Howard Human and Civil Rights Clinic Urges SCOTUS to Consider Implications Against Black Protesters in Case Against Black Lives Matter Activist

Black Lives Matter Protest by Nicole Baster

WASHINGTON — Students and faculty in the Human and Civil Rights Clinic at Howard University School of Law filed an amicus brief in support of petitioners at the United States Supreme Court in the case DeRay Mckesson v. John Doe. In this case, an unnamed Baton Rouge police officer is suing Black Lives Matter Activist DeRay Mckesson for injuries the officer received while overseeing a protest against police brutality in the aftermath of the killing of Alton Sterling.

“It is crucial that the Supreme Court take this case,” said Chanel Sherrod, a student in the clinic. “The 5th Circuit’s ruling is at odds with well-established First Amendment precedent. The 5th Circuit’s decision places the burden on protest organizers to foresee even the most obscure possibilities of violence. If upheld, the decision would stifle the rights of all protesters.”

Although it is undisputed that Mckesson neither incited, directed, or provoked any violence against the officer, the 5th Circuit Court held that because Mckesson directed protesters to participate in civil disobedience—i.e. blocking a public street—it was reasonably foreseeable that violence against police officers would occur.

“In our brief, we address how the 5th Circuit’s decision will be disproportionately weaponized against Black protesters,” said Temitope Aladetimi, a student in the clinic. “The 5th Circuit’s decision fails to take into account the myriad ways in which bias, both implicit and explicit, factor into ‘foreseeability of violence’ calculations.”

Tasnim Motala, fellow at the Thurgood Marshall Civil Rights Center who teaches in the clinic, noted, “The Fifth Circuit’s decision, while an outlier in First Amendment precedent, is part of a nationwide trend that seeks to limit the rights of protesters through civil and criminal sanction; this increase in liability for protesters largely tracks the increase in Black Lives Matter protests nationwide.”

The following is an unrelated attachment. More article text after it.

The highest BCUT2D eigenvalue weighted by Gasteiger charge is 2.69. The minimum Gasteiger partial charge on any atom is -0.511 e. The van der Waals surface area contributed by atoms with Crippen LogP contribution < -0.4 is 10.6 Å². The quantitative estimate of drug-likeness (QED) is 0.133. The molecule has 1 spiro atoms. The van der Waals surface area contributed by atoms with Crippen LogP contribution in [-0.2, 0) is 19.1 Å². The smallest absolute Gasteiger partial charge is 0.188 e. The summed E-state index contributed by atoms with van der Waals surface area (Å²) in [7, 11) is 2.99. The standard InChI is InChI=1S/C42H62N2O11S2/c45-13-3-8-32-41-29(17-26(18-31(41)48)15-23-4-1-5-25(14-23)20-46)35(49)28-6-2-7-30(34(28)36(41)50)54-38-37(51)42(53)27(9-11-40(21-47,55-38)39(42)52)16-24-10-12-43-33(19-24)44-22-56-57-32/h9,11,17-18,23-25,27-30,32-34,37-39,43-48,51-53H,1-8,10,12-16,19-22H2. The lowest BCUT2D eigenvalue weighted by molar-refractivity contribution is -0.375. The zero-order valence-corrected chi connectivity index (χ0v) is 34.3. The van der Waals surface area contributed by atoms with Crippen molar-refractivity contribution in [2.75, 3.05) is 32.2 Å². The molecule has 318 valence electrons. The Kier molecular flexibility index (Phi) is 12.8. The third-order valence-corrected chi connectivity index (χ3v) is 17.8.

Justin Hansford, professor and director of the Thurgood Marshall Civil Rights Center and counsel of record, added, “The 5th Circuit’s decision echoes our larger history of limiting Black speech when it directly challenges systems of power, especially law enforcement. By taking on this case, the Supreme Court has an opportunity to reverse course and reaffirm its commitment to content neutral First Amendment jurisprudence.”

While the amicus brief addresses the likely impact of the Fifth Circuit’s decision on Black protesters, Elizabeth Rice, a student in the clinic, reiterated, “This case is not only about Black Lives Matter or Mr. Mckesson—it is about any citizen that wishes to voice their ideas, however controversial they may be." 

Clinic members who worked on the brief were Chanel Sherrod, David Opong-Wade, Temitope Aladetimi, Alexis Hawkins, Elizabeth Rice, Michael Taylor, Pajah Williams, and Bilqis “Billi” Wilkerson. They were led on this matter by Motala and Hansford.

The Howard Human and Civil Rights Clinic advocates on behalf of clients and communities fighting for the realization of the civil and human rights guarantees promised by the United States Constitution and international human rights law. The clinic works in tandem with the Thurgood Marshall Civil Rights Center at Howard University School of Law.  The Thurgood Marshall Civil Rights Center is Howard University’s flagship institutional setting for the study and practice of civil rights, human rights, and racial justice law and advocacy.

Photo Credit: Black Lives Matter demonstration by Nicole Baster

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About Howard University

Founded in 1867, Howard University is a private, research university that is comprised of 13 schools and colleges. Students pursue studies in more than 120 areas leading to undergraduate, graduate and professional degrees. The University operates with a commitment to Excellence in Truth and Service and has produced one Schwarzman Scholar, three Marshall Scholars, four Rhodes Scholars, 11 Truman Scholars, 25 Pickering Fellows and more than 70 Fulbright Scholars. Howard also produces more on-campus African-American Ph.D. recipients than any other university in the United States. For more information on Howard University,

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